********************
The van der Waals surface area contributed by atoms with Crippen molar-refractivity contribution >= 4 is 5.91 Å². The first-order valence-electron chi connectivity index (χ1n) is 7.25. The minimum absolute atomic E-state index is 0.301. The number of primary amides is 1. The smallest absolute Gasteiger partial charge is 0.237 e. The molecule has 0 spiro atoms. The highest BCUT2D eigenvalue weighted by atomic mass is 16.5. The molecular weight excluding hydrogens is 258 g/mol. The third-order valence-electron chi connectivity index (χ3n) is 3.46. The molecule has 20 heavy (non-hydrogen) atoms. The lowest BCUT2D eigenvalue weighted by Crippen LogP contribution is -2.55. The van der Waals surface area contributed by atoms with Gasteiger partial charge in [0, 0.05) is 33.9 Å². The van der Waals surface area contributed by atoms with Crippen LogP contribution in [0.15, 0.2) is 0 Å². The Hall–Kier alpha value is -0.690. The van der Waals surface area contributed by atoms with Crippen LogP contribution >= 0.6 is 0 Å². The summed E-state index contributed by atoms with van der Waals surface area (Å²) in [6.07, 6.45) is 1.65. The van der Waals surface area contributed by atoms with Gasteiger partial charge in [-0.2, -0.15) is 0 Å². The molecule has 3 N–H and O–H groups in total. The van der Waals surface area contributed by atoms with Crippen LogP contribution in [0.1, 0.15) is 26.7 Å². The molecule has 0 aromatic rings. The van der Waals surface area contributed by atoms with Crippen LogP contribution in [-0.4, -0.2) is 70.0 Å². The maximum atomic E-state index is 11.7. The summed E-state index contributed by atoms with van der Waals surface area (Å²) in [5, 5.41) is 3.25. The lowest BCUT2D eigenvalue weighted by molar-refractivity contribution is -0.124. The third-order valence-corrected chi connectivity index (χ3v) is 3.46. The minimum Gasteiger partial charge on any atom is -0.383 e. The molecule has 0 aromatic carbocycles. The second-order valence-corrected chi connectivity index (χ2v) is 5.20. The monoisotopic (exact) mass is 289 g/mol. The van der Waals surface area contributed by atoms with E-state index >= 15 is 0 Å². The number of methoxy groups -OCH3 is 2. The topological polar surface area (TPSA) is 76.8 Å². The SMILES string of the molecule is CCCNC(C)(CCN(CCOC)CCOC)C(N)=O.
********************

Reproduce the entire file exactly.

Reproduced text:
The van der Waals surface area contributed by atoms with Crippen molar-refractivity contribution >= 4 is 5.91 Å². The first-order valence-electron chi connectivity index (χ1n) is 7.25. The minimum absolute atomic E-state index is 0.301. The number of primary amides is 1. The smallest absolute Gasteiger partial charge is 0.237 e. The molecule has 0 spiro atoms. The highest BCUT2D eigenvalue weighted by atomic mass is 16.5. The molecular weight excluding hydrogens is 258 g/mol. The third-order valence-electron chi connectivity index (χ3n) is 3.46. The molecule has 20 heavy (non-hydrogen) atoms. The lowest BCUT2D eigenvalue weighted by Crippen LogP contribution is -2.55. The van der Waals surface area contributed by atoms with Gasteiger partial charge in [0, 0.05) is 33.9 Å². The van der Waals surface area contributed by atoms with Crippen LogP contribution in [0.15, 0.2) is 0 Å². The Hall–Kier alpha value is -0.690. The van der Waals surface area contributed by atoms with Crippen LogP contribution >= 0.6 is 0 Å². The summed E-state index contributed by atoms with van der Waals surface area (Å²) in [6.07, 6.45) is 1.65. The van der Waals surface area contributed by atoms with Gasteiger partial charge in [-0.2, -0.15) is 0 Å². The molecule has 3 N–H and O–H groups in total. The van der Waals surface area contributed by atoms with Crippen LogP contribution in [0.1, 0.15) is 26.7 Å². The molecule has 0 aromatic rings. The van der Waals surface area contributed by atoms with Crippen LogP contribution in [-0.4, -0.2) is 70.0 Å². The maximum atomic E-state index is 11.7. The summed E-state index contributed by atoms with van der Waals surface area (Å²) in [5, 5.41) is 3.25. The lowest BCUT2D eigenvalue weighted by molar-refractivity contribution is -0.124. The third-order valence-corrected chi connectivity index (χ3v) is 3.46. The minimum Gasteiger partial charge on any atom is -0.383 e. The molecule has 0 aromatic carbocycles. The second-order valence-corrected chi connectivity index (χ2v) is 5.20. The monoisotopic (exact) mass is 289 g/mol. The van der Waals surface area contributed by atoms with E-state index >= 15 is 0 Å². The number of methoxy groups -OCH3 is 2. The topological polar surface area (TPSA) is 76.8 Å². The SMILES string of the molecule is CCCNC(C)(CCN(CCOC)CCOC)C(N)=O.